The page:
[Joost Pauwelyn is Professor of International Law at the Graduate Institute of International and Development Studies in Geneva and Manfred Elsig is Associate Professor of International Relations and Deputy Managing Director of the World Trade Institute of the University of Bern.]
In principle, the Vienna Convention rules on treaty interpretation apply equally to all treaties and all international tribunals. In practice, however, we observe a wide variation in methods and choices of treaty interpretation: across tribunals, in different policy areas, and even before the same tribunal looked at over time.
The international relations (IR) literature has largely overlooked the factors that explain the extent and scope of treaty interpretation. Although there is an extensive normative literature in international law (IL) as to the right way to interpret, empirical work still lacks mid-range theories to account for the observed variance of behavior across international tribunals. This chapter tries to fill this gap by providing a conceptual toolkit inspired by IL and IR theories to approach (i) the various types of “interpretation choices” (we describe five such choices, see table below) and (ii) underlying factors that may drive or explain these choices, distinguishing between factors related to “demand-side interpretation space” and “supply-side interpretation incentives”. We provide illustrative examples to tease out our explanatory framework looking at a variety of tribunals (ICJ, ICC, ICTY, ECtHR, GATT/WTO, ECJ etc.) but do not engage in proper empirical testing.
As to the importance of treaty interpretation, two caveats apply. First, our claim is not that treaty interpretation is always the crucial factor in the outcome of disputes. In some cases, the tribunal’s establishment of the facts rather than the law is more important. Second, although we believe that a tribunal’s stated method of interpretation influences outcomes (especially where a court’s discretion is bound by a particular method selected by earlier courts), we do acknowledge that, in some cases, a tribunal’s interpretative method may be little more than an ex post justification or “façade” for an outcome reached on other grounds. (Table 1)
We suggest that variation of interpretative methods across tribunals is not randomly distributed. We realize that the factors we list here are not exhaustive and sometimes overlap. Still, we believe that the framework captures the essential drivers and offers a useful way to distinguish between them. The choice of interpretation (or the mix) is a result of the interaction of two variables: “interpretation space” (largely determined by treaty negotiators or principals setting up the tribunal) and “interpretation incentives” (experienced mainly by the judges on international tribunals). (Table 2)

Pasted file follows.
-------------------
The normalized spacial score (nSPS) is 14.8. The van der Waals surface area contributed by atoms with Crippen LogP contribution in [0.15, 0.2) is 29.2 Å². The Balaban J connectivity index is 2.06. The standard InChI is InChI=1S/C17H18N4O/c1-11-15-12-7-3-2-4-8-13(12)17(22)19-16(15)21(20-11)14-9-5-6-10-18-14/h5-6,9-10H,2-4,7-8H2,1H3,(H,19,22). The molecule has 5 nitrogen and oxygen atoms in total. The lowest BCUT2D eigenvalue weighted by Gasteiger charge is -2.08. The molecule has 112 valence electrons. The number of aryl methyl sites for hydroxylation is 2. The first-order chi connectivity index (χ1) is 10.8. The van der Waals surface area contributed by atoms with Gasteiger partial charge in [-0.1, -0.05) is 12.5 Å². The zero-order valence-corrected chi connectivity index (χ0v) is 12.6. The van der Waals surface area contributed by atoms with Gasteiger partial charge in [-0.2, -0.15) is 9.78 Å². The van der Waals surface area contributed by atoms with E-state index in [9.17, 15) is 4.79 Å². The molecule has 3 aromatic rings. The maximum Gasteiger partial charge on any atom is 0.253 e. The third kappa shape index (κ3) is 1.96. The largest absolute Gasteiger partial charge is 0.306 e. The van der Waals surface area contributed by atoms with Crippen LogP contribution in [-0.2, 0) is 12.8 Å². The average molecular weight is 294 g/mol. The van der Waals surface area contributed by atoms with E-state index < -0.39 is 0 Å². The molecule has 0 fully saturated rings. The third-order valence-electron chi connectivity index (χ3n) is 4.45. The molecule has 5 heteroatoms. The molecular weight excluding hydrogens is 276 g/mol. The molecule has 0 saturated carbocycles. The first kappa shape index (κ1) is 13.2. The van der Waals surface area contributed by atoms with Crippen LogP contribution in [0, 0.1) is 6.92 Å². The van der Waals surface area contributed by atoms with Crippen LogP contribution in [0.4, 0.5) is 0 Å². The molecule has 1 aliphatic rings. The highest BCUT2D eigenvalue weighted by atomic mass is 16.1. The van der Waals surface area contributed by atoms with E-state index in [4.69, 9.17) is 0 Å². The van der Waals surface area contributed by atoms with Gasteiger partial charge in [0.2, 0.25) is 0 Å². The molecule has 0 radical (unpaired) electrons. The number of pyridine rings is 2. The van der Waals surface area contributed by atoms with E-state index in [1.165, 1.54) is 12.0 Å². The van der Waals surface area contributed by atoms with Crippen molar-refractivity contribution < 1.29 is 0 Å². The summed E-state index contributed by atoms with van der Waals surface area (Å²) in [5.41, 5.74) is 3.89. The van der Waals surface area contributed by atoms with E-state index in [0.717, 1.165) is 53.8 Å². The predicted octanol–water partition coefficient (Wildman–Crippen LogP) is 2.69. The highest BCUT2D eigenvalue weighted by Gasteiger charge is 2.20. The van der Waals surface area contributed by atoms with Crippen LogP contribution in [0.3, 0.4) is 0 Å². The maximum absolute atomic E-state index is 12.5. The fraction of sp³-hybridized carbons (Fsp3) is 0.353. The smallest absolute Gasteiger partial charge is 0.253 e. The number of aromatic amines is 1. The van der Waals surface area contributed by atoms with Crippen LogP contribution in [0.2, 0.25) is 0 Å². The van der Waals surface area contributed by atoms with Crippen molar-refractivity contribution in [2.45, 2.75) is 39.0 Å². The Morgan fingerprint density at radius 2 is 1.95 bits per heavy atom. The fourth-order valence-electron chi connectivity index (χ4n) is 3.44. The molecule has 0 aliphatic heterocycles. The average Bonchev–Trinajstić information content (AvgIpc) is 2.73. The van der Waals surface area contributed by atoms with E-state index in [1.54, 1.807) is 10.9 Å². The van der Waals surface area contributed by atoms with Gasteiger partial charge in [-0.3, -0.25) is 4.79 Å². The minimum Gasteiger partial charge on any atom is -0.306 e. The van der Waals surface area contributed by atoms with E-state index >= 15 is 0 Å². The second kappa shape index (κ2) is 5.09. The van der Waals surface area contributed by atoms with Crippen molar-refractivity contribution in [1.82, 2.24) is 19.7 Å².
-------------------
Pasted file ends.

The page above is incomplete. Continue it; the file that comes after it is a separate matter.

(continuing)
Interpretation space (the demand side) is defined by the degree of contract completeness and oversight of principals. We conjecture that the greater the incompleteness and the more difficult for principals to collectively act the greater this space within which international tribunals can (or have discretion/freedom to) act.
Interpretation incentives (the supply side) are a result of institutional features and guiding norms that differ from one tribunal to the other. As to institutional features we discuss a tribunal’s lifespan, the composition of its constituency, and institutional competition. As to norms, three factors influence the supply side of interpretation: legitimacy, interpretative community, and legal tradition.
In summary, we argue that the greater the interpretation space the more likely tribunals are to use expansive interpretation strategies. This should be reflected in particular in teleological, evolutionary, and gap-filling interpretation techniques. However, this interpretation space interacts with a crucial second factor: a tribunal’s motivation (interpretation incentives). Having the space to engage in expansive interpretation strategies not always leads to such strategies: space is a necessary but not a sufficient condition and how this space is filled out depends on interpretation incentives. We have listed institutional factors and norm-type factors that condition a tribunal’s motivation. These supply-side incentives may, in turn, steer the tribunal toward more or less expansive strategies. At this stage, we only provide examples to illustrate our framework. The next step would be to explore in greater detail the interaction effects between interpretation space and interpretation incentives to offer more specific hypotheses to be tested empirically.